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Best Deadlift for a Thick Yoke?

Which variation of the deadlift do you guys feel is the best for putting size on the back? Good ol’ conventional? Trapbar? I’m about to go see how well snatchgrip rack pulls work


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What an unexpected answer


I think arguments could be made for each version.

So, the conventional deadlift is more back-centric in general than a trapbar. With a trap bar, you have a shorter range of motion, and you engage the legs more. But because of the leverages on the trapbar, a heavier load can be used, which is arguably going to be better for yoke building, specifically. Then you have the opposite end of the spectrum with the snatchgrip pull. Out of all 3 of these choices, I ‘feel’ my yoke area working more on this lift than any of the others. It’s absolutely brutal. I’d recommend using straps for this version, assuming you’re not also performing this as grip work. I’m tempted to say that the snatchgrip would be my preference, then conventional and trapbar being essentially equal. But I can’t go all in on that, because I’ve never performed snatch grip deadlifts regularly in my own training. It just seems like the way to go to me. And the way I would do it would be to incorporate a shrug at the top, so using a slightly lighter load. I don’t know if that’s considered a high pull or a low pull… I think it’s low pull. But turning it into a more dynamic movement seems like it would be beneficial.

Snatch grip or reeves.

Best deadlift? The ones with a ton of weight and reps.

Snatch grips done with a moderate weight compared to your conventional, and a highish number of reps can indeed be absolutely brutal. I will frequently switch them off with conventionals as part of my training. They are great for building tightness and speed off the floor, and this seems to have a fair amount of carryover. They sure feel like they build muscle based on my soreness the day after (if that matters, lol). For what it’s worth, I’ve done them off blocks as well as off the floor, and off the floor seems to work best for me. It is effectively a deficit DL.

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With Farmer Walk handles, preferably with a 10-15m walk after the deadlift :laughing:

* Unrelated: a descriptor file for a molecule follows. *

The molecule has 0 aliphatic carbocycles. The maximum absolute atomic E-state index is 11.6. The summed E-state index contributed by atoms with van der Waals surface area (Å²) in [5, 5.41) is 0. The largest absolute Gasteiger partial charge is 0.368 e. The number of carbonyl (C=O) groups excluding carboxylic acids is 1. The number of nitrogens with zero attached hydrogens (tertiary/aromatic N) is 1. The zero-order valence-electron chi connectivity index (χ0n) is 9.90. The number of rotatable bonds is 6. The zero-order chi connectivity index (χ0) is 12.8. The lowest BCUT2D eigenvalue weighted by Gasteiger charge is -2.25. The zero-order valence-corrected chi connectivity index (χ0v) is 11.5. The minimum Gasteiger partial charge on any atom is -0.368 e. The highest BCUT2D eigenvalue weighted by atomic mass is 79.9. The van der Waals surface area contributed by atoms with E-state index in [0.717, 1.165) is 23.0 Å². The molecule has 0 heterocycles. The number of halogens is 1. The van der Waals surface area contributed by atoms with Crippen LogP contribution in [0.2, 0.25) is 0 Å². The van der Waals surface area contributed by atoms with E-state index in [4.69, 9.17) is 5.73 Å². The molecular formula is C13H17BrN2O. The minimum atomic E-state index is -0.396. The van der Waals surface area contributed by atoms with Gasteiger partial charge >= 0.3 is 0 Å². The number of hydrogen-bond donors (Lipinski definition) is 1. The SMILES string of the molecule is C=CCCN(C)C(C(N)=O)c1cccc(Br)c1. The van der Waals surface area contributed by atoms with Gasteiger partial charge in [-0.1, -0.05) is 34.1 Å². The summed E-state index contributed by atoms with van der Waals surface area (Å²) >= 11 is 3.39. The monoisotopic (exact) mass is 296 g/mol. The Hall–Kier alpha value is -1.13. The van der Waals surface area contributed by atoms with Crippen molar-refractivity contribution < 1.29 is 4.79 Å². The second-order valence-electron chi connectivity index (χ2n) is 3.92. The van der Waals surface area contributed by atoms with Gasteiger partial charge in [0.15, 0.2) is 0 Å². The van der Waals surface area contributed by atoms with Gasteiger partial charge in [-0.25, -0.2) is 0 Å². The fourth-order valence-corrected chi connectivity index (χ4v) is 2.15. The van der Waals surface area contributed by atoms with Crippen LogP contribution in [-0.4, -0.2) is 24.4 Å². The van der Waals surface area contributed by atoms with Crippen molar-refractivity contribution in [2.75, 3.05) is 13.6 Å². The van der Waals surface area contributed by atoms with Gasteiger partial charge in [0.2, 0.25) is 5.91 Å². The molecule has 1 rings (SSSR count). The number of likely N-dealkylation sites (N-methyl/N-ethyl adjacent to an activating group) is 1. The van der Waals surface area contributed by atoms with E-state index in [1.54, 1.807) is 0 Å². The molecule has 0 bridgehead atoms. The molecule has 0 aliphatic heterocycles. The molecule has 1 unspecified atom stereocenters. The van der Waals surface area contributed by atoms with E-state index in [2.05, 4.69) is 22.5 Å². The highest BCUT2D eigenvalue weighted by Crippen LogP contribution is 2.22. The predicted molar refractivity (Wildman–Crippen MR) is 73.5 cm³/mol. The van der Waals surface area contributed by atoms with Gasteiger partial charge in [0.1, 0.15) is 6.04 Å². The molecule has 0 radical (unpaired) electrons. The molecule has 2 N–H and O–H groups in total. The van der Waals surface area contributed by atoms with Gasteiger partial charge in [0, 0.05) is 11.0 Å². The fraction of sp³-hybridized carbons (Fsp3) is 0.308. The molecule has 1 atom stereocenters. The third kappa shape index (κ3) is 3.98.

I’ll also second snatch grip/frames.

when you do them from blocks what height do you use? Would right above the knee be best for pure upper back purposes?

Don’t be that guy :stuck_out_tongue:

You may as well shrug at that starting position.

See I’ve never actually done rack pulls before so I don’t know. Keep in mind snatch grip from above the knee is a lot more ROM than a normal rack pull (edit: from above the knee) lol

Basically I’m trying to find the variation that gives me the full benefit to the upper back while limiting the amount of stress my lower back/ legs take since I’m squatting 4 days a week

I’ve used 4-6 inch blocks. From the floor probably recruits more legs, and requires more effort to get into position.

I would definitely start off using blocks if you’ve never done them before, and work your way down as you progress if you desire.

Any version will work. Not technically a deadlift but cleans are king for building the “yoke” in my opinion

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x2 Id consider cleans, also snatch grip high pull


Yeah I love these. A set up I was thinking of would be something like this:

A) SGHP ramp to a 1-3RM

B) Rack Pull (maybe snatch grip rack pulls) 4x6

C1) chest supported row: 3x6-8
C2) Lat pulldown/chins: 3x8-12

D) some sort of face pull/pull apart/ rowing ergometer

That routine will build your back. High pulls are amazing for the upper back. You probably won’t be able to do any actual snatch grip on the rack pulls because the pins will get into the way. You can do a wider than normal grip though, and it should be sufficient for just building the back. If it were me I’d probably do the rows for slightly higher reps since you’ll already be doing two heavy lifts in lower ish rep ranges.

This is a good point. I’ll probably up the reps to 10-12. Maybe work my way up to 5 sets

Do snatch-grip deadlifts from the floor. Use straps and go for higher reps. I’ve doner 225 X 20 beltless in the past without compromising my spine, its just in the nature of the lift that you have to use lighter weght than you could handle conventionally. I think the lift is much more difficult that deficit deadlifts and targets the upper/mid back much more than other DL variations.

You’ll hate it though